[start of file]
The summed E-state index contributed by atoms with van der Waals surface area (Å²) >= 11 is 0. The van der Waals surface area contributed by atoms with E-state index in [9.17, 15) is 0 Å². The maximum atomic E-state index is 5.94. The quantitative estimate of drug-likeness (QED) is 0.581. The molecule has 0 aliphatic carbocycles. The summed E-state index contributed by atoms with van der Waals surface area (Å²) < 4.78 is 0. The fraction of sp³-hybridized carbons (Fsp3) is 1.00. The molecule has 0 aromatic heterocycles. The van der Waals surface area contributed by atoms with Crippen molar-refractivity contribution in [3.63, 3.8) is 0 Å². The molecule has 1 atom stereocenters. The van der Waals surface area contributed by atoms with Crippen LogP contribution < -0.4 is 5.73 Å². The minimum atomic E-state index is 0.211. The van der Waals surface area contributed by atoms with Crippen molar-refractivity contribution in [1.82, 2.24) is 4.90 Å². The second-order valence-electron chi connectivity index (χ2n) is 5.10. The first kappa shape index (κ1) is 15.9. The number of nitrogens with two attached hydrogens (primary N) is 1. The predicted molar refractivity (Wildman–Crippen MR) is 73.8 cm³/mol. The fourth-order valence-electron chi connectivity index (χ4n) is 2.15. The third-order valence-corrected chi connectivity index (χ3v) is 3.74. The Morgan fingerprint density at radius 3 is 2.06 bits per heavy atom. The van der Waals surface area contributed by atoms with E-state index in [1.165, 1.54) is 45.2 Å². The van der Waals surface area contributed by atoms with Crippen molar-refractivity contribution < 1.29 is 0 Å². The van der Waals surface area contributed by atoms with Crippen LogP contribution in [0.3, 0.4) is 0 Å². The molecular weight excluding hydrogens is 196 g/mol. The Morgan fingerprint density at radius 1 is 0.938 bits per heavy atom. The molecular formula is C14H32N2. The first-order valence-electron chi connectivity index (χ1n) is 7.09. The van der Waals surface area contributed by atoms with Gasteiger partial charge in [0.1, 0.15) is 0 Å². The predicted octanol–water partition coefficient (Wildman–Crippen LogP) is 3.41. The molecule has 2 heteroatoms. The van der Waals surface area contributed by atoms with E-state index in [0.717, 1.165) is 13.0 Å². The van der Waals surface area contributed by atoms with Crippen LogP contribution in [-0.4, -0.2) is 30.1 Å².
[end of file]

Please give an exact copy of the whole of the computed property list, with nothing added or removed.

The summed E-state index contributed by atoms with van der Waals surface area (Å²) >= 11 is 0. The van der Waals surface area contributed by atoms with E-state index in [9.17, 15) is 0 Å². The maximum atomic E-state index is 5.94. The quantitative estimate of drug-likeness (QED) is 0.581. The molecule has 0 aliphatic carbocycles. The summed E-state index contributed by atoms with van der Waals surface area (Å²) < 4.78 is 0. The fraction of sp³-hybridized carbons (Fsp3) is 1.00. The molecule has 0 aromatic heterocycles. The van der Waals surface area contributed by atoms with Crippen molar-refractivity contribution in [3.63, 3.8) is 0 Å². The molecule has 1 atom stereocenters. The van der Waals surface area contributed by atoms with Crippen LogP contribution < -0.4 is 5.73 Å². The minimum atomic E-state index is 0.211. The van der Waals surface area contributed by atoms with Crippen molar-refractivity contribution in [1.82, 2.24) is 4.90 Å². The second-order valence-electron chi connectivity index (χ2n) is 5.10. The first kappa shape index (κ1) is 15.9. The number of nitrogens with two attached hydrogens (primary N) is 1. The predicted molar refractivity (Wildman–Crippen MR) is 73.8 cm³/mol. The fourth-order valence-electron chi connectivity index (χ4n) is 2.15. The third-order valence-corrected chi connectivity index (χ3v) is 3.74. The Morgan fingerprint density at radius 3 is 2.06 bits per heavy atom. The van der Waals surface area contributed by atoms with E-state index in [1.165, 1.54) is 45.2 Å². The van der Waals surface area contributed by atoms with Crippen molar-refractivity contribution < 1.29 is 0 Å². The van der Waals surface area contributed by atoms with Crippen LogP contribution in [0.3, 0.4) is 0 Å². The molecular weight excluding hydrogens is 196 g/mol. The Morgan fingerprint density at radius 1 is 0.938 bits per heavy atom. The molecular formula is C14H32N2. The first-order valence-electron chi connectivity index (χ1n) is 7.09. The van der Waals surface area contributed by atoms with Gasteiger partial charge in [0.1, 0.15) is 0 Å². The predicted octanol–water partition coefficient (Wildman–Crippen LogP) is 3.41. The molecule has 2 heteroatoms. The van der Waals surface area contributed by atoms with E-state index in [0.717, 1.165) is 13.0 Å². The van der Waals surface area contributed by atoms with Crippen LogP contribution in [-0.4, -0.2) is 30.1 Å².